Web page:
Has it* started? — *the meltdown

The big question that I am asking myself today is: Has it finally started? And by it, I mean the total meltdown of the US paper market: the USD, the USD government's debt, USD denominated debt, and to some extent, the US stocks as well.

Indeed, for the past couple of days, the markets have dropped a bit, but contrary to what happened in October-November 2008 and Feb-March 2009, the last couple of days, the USD dropped along with the stock market and the US treasury bonds: the USD has fallen to its lowest level against the EUR since January, bonds have fallen to almost their worst levels since Jan as well, stock have declined a few percentage points and commodities, specially precious metals have rallied. And the drop of the USD has been violent enough to catch me by surprise (Disclosure: I am quite massively short the USD, as well as the US long bonds and long the precious metals):

So, has it started? Difficult to say. And I am being really careful about what I wish for. Because even if this collapse would be highly profitable for my portfolio, it would also probably mean that chaos will be spreading around the world. So let's be clear about that: I am not hoping for it to happen. I am actually quite frightened by it for dreaming that it would never happen, even if it seems more and more inevitable...

Here are some news:

Dollar Is Dirt, Treasuries Are Toast, AAA Is Gone: Mark Gilbert :
“All currencies are being debased dramatically by their central banks at extraordinary speeds and so in relative terms it appears there is no currency problem,” Lee Quaintance and Paul Brodsky of QB Asset Management said in a research note earlier this month. “In reality, however, paper money is highly vulnerable to a public catalyst that serves to acknowledge it is all merely vapor money.”
The only thing holding the current value of the US debt is the Fed printing. But as soon as they will stop, the bonds should collapse:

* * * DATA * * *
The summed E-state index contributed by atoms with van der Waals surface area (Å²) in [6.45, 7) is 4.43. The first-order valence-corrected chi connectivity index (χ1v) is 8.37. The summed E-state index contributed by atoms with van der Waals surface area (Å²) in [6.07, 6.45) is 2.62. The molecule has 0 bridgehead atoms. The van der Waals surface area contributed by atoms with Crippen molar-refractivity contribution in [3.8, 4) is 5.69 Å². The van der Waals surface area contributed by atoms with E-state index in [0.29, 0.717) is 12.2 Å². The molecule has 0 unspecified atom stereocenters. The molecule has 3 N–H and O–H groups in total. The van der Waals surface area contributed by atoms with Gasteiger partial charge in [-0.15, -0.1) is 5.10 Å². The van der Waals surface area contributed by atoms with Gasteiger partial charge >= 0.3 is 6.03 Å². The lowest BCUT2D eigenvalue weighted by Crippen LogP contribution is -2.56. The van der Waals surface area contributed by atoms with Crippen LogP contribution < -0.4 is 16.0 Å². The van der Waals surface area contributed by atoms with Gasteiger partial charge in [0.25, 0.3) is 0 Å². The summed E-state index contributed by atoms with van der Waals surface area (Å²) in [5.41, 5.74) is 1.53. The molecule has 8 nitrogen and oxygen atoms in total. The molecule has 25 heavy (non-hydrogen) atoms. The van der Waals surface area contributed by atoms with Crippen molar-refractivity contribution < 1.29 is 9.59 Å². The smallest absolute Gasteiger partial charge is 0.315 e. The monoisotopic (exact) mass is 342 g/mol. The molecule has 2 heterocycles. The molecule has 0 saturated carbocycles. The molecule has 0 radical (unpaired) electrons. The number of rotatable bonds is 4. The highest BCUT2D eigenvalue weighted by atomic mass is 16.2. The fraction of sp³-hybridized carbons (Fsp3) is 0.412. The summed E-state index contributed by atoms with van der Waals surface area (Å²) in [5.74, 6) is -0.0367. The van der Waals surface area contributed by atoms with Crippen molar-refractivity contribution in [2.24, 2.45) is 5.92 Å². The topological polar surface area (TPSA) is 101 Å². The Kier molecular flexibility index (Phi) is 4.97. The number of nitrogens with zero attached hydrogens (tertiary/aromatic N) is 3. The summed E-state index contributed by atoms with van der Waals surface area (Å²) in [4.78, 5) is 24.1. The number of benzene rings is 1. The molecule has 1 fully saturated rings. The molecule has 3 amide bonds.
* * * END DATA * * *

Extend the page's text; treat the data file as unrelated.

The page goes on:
May 21 (Bloomberg) -- Treasuries fell, pushing yields on 10-year notes up by the most in two weeks, after the Federal Reserve bought a smaller amount of debt than some investors expected and the U.S. said it will sell $162 billion of notes and bills next week to finance the budget deficit.
“The Fed buybacks are over and it’s taken the market down,” said Michael Franzese, head of government bond trading for Standard Chartered in New York. “We thought the Fed would have bought more. Supply is carrying a heavy amount of weight. Supply keeps coming and there’s no end in sight.
Even the incompetents and market cheerleaders at the Fed seem to be opening their eyes:
May 21 (Bloomberg) -- Federal Reserve officials, who see possible signs of “stabilization” in the U.S. economy, signaled they’re not convinced those improvements will persist.

Policy makers, meeting April 28-29 in Washington, saw “significant downside risks” to the outlook for the economy, with the global financial system still “vulnerable to further shocks,” minutes of the session released yesterday said.
And of course, and unfortunately, the unemployment rate is soaring:
May 21 (Bloomberg) -- More Americans than forecast filed claims for unemployment insurance last week, and the total number of workers receiving benefits rose to a record, signs the job market continues to weaken even as the economic slump eases.
The total number of people collecting benefits rose to 6.66 million, a record reading for a 16th straight week, and a sign companies are still not hiring.
Finally, since there are a lot of concerns about Obama/Geithner/Bernanke spending and printing until they run out of paper, they are now playing their favorite game: talking up the USD, and saying one thing to just do the exact opposite.
May 21 (Bloomberg) -- Treasury Secretary Timothy Geithner said the Obama administration is committed to reducing the federal budget deficit after concerns rose that the U.S. debt rating may eventually be threatened with a downgrade.

“It’s very important that this Congress and this president put in place policies that will bring those deficits down to a sustainable level over the medium term,” Geithner said in an interview with Bloomberg Television.

The dollar, Treasuries and American stocks slumped today on concern about the U.S. government’s debt rating. Bill Gross, the co-chief investment officer of Pacific Investment Management Co., said the U.S. “eventually” will lose its AAA grade. [My Comment: even Bill Gross, who profited quite substantially from Henry Paulson's and Tim Geithner's policies seems to worry a bit?]
Even Alan Greenspan left his grave to come out and contribute to the bad news stream and try to act as if anybody cared about him. So I just won't quote him, it simply isn't worth the 2min you'd spend reading him!

1 comment:

Sebastian said...

This is wonderful. As I'm reading this, I overhear a TV set downstairs broadcasting one of those late night American ads claiming you can buy a house for $75 and be on your way to becoming the next real estate millionaire. Perfect!